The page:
Friday, December 12, 2014

An Article and a Half

/* I'm sorry about the long silence; I had not been enthusiastic about the topic so I hardly worked on it. So I will just give you the draft and let you finish it in your own meditations. Meanwhile I saw an article from the Rebelution that I would like to post, which can be found here. */

The Apostle John does not have many practical applications for cultivating a relationship with God the Father and His Son Jesus. That is because John's ministry was appointed to the Jews; (Galatians 2:9) and since from the Law and the Prophets they have a storehouse of applications, it would be redundant for John to list applications that they have heard read from the synagogues their entire lives.

What the Apostle John needed to do was to set these applications into focus where Jewish Christians would be able to apply them in the light of the Gospel.

The two primary categories that John gives are love and peace.

Agape is the common Greek word to refer to the love of God in Christ for His people. While those in darkness fear the Light and wish its annihilation, Light straightens its lovers and wishes them joy. As I said in the previous post, this is a giving love; a life that is humbly laid at the Altar to be partaken of others. The agape of Jesus is to be our standard of love for other believers in Christ, how we're known to be His followers.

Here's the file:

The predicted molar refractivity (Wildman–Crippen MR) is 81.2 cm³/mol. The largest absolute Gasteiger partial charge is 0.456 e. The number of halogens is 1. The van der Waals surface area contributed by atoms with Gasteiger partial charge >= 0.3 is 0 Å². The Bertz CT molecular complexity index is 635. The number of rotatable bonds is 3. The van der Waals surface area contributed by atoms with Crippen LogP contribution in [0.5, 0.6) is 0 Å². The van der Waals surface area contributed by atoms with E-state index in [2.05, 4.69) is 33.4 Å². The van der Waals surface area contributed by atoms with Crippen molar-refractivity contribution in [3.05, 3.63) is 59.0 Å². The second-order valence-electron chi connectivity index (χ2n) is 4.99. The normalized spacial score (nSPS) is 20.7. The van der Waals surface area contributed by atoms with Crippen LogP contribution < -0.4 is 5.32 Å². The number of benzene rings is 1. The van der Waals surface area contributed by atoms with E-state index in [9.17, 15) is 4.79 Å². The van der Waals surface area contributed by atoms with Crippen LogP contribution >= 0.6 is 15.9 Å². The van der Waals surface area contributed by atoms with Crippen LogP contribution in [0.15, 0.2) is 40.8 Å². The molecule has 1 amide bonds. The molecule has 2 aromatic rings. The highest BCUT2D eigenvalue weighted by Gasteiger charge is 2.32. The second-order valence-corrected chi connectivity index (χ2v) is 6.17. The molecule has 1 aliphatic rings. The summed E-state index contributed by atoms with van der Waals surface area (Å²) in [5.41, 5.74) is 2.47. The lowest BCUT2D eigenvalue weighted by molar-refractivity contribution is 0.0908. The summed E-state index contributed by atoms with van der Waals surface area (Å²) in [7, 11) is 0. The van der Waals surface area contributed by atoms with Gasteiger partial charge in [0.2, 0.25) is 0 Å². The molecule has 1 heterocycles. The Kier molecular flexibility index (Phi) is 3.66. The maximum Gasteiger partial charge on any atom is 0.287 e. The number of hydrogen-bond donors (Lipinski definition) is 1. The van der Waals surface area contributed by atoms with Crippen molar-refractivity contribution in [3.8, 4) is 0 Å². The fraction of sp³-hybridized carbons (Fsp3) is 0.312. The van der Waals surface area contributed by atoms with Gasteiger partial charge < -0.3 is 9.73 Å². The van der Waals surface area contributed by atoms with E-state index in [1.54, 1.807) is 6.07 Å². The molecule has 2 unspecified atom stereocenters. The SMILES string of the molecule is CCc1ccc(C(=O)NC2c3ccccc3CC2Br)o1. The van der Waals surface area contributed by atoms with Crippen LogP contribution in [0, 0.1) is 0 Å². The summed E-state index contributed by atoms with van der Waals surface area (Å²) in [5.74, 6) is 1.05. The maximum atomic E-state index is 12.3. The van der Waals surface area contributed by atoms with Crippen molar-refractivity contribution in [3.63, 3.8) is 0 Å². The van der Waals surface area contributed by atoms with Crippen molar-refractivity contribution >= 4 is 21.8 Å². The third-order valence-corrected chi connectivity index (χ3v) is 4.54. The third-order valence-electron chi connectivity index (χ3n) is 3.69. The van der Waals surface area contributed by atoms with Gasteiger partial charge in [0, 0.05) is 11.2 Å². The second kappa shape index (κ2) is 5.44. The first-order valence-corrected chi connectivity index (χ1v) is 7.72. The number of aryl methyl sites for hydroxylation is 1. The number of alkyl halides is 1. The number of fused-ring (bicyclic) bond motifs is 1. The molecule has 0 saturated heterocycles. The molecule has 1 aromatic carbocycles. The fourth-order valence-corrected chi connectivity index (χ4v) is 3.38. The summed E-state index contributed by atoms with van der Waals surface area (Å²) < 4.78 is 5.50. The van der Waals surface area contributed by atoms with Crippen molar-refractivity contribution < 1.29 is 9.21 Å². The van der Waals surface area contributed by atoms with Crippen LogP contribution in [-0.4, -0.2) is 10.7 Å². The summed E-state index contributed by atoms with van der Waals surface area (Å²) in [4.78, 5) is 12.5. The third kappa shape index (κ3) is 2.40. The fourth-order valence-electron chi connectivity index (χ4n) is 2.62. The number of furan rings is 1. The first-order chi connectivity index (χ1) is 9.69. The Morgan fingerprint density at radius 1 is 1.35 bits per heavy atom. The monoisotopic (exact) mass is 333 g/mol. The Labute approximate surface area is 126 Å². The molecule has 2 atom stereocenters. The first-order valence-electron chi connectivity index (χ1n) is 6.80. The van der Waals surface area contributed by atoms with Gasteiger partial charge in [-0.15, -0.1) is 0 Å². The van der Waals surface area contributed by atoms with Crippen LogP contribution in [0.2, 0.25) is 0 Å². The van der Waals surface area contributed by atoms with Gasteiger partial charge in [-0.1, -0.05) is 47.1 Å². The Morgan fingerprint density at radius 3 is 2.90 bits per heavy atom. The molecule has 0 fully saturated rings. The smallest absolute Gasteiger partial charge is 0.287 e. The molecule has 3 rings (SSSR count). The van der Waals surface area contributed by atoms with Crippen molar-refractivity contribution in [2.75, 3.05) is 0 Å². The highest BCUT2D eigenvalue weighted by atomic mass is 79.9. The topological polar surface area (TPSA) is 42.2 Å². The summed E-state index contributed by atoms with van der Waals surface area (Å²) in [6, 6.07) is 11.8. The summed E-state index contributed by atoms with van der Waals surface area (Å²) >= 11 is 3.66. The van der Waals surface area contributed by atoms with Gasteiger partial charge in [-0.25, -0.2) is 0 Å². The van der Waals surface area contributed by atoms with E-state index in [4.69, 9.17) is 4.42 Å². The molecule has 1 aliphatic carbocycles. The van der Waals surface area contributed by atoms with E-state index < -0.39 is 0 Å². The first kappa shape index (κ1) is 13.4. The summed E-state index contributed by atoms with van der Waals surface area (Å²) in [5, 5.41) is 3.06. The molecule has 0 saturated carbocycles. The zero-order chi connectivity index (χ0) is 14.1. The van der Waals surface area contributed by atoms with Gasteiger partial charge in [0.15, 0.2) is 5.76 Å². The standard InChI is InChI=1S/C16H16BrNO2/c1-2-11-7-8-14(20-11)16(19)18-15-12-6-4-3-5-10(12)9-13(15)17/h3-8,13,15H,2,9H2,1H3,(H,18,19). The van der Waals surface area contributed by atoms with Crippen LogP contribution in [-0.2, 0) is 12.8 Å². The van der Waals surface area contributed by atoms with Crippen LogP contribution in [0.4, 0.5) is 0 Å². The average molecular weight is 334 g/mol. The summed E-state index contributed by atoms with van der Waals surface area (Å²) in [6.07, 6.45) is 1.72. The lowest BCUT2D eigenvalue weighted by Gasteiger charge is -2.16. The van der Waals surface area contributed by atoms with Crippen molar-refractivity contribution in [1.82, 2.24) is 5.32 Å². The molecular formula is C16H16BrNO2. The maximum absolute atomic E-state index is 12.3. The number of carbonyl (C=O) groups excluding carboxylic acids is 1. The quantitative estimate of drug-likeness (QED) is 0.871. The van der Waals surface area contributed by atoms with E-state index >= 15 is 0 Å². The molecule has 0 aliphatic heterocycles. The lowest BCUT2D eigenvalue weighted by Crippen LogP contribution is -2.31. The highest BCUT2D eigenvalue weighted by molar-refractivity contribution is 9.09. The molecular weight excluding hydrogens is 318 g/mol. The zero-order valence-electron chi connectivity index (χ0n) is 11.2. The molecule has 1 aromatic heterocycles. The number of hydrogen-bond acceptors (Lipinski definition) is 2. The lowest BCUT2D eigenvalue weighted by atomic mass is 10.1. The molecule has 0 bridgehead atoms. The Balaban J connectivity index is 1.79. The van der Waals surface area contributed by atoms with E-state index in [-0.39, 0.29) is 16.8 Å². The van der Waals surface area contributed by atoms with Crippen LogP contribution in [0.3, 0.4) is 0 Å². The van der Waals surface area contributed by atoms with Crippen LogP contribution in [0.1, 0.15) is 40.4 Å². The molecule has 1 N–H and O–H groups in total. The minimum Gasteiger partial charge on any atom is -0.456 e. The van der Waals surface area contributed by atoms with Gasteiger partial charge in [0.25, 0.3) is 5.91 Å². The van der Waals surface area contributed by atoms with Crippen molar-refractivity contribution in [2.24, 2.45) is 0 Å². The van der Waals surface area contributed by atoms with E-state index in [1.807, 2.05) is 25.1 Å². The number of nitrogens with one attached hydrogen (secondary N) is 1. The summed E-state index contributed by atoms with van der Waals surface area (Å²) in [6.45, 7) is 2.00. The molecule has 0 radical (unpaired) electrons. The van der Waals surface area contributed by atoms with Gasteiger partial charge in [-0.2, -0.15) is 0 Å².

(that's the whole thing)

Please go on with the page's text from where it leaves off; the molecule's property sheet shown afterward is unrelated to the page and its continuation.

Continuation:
The Israelites knew that loving their neighbor was a part of their calling as God's people; but they had never seen a living demonstration of that responsibility, nor knew why it was significant.  

Eirene is the Greek word to refer to the calm, quiet, restful state we call peace.


Friday, August 1, 2014

BWVC - The Apostle John's Desire (Part 3)

Now let's look at the unity of the Father and the Son in glory; for there is where Jesus desires for His Church to emulate. Jesus said in one place, "I and my Father are one."And He said in another, "And the glory which thou gavest me I have given them; that they may be one, even as we are one:" Glory does involve the high recognition of one's name but it is more than that; glory in Scripture carries a sense of weight, a force expressed in physical quantities like light, fire, and smoke. Glory is Jesus and His Father's greatest desire; and Jesus prayed that those believe on Him would see Him in His restored glory. (John 17:24)